|Publication number||US4764866 A|
|Application number||US 06/894,070|
|Publication date||Aug 16, 1988|
|Filing date||Aug 7, 1986|
|Priority date||Apr 5, 1986|
|Also published as||DE3711209A1|
|Publication number||06894070, 894070, US 4764866 A, US 4764866A, US-A-4764866, US4764866 A, US4764866A|
|Inventors||Philip A. Downey|
|Original Assignee||Burr-Brown Limited|
|Export Citation||BiBTeX, EndNote, RefMan|
|Patent Citations (12), Non-Patent Citations (4), Referenced by (6), Classifications (12), Legal Events (4)|
|External Links: USPTO, USPTO Assignment, Espacenet|
This invention relates generally to the field of data processing, and, more particularly, to a circuit for pre-decoding of opcodes for the purpose of controlling the operation of the processor.
It is well known in the data processing arts to provide logic in the processor unit for decoding that portion of an instruction referred to as the operation code, or "op code". The op code typically specifies a particular function to be performed by the processor, such as transferring data between registers, accessing memory, adding the contents of two registers, etc.
In the operation of the ordinary processor unit, instructions are accessed sequentially from memory, and the op code decoding logic decodes the op code, so that appropriate logic circuitry in the processor can generate the proper control signals to control the specified processor operation.
There exists a significant need in this technology for ways in which the throughput of the processing unit can be increased.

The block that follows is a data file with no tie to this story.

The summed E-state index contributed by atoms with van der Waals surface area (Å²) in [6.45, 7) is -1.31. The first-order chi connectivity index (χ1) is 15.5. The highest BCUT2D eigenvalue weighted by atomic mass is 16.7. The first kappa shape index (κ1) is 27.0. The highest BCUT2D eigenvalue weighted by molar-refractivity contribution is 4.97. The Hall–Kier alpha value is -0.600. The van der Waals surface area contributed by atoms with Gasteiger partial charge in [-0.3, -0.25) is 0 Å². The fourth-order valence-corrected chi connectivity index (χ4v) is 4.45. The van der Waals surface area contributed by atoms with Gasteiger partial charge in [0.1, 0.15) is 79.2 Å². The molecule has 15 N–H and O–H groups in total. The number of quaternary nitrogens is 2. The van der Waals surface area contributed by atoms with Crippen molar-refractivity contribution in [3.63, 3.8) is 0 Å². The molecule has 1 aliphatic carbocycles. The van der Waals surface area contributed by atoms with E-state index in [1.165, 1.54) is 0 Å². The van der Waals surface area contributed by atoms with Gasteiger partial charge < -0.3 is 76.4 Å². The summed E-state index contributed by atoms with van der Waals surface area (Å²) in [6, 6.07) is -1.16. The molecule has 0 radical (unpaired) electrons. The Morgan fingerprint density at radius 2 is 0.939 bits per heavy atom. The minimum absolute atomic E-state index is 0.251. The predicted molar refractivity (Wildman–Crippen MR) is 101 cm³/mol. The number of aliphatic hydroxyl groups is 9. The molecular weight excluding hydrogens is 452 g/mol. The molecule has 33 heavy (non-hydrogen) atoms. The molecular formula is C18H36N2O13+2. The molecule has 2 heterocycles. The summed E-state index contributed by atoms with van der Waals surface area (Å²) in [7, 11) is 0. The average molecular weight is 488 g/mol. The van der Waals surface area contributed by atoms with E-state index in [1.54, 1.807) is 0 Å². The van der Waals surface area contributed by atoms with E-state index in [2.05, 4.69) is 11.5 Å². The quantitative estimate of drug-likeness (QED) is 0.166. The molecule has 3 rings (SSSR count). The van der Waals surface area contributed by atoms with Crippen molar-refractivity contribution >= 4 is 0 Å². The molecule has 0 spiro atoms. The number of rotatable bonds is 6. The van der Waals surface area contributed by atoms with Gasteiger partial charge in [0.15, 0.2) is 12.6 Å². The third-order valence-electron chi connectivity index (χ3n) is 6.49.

It is therefore an object of the present invention to provide improved instruction decoding logic in a data processing system.
It is a further object of the present invention to provide an auxiliary op code decoding circuit in a data processor for pre-decoding of op codes.
It is also an object of the present invention to speed up or control memory access by a processor, and to provide address generation by a processor, in response to predetermined op codes.
These and other objects are accomplished in accordance with a preferred embodiment of the invention by providing data processing apparatus including a memory for storing information including instructions, each instruction comprising an op code; a first processor, the first processor including first op code decoding logic means; a data bus coupling the first processor to the memory; and second op code decoding logic means coupled to the data bus and responsive to the presence of an op code on the data bus for decoding the op code and generating at least one control signal.
The invention is pointed out with particularity in the appended claims. However, other features of the invention will become more apparent and the invention will be best understood by referring to the following detailed description in conjunction with the accompanying drawings in which:
FIGS. 1A and 1B together illustrate a detailed block diagram of a data processing system in the form of a data acquisition system incorporating the opcode pre-decoding and comparison circuit of the present invention.
FIG. 2 is a more detailed block diagram of a preferred embodiment of the opcode pre-decoding and comparison circuit of the present invention.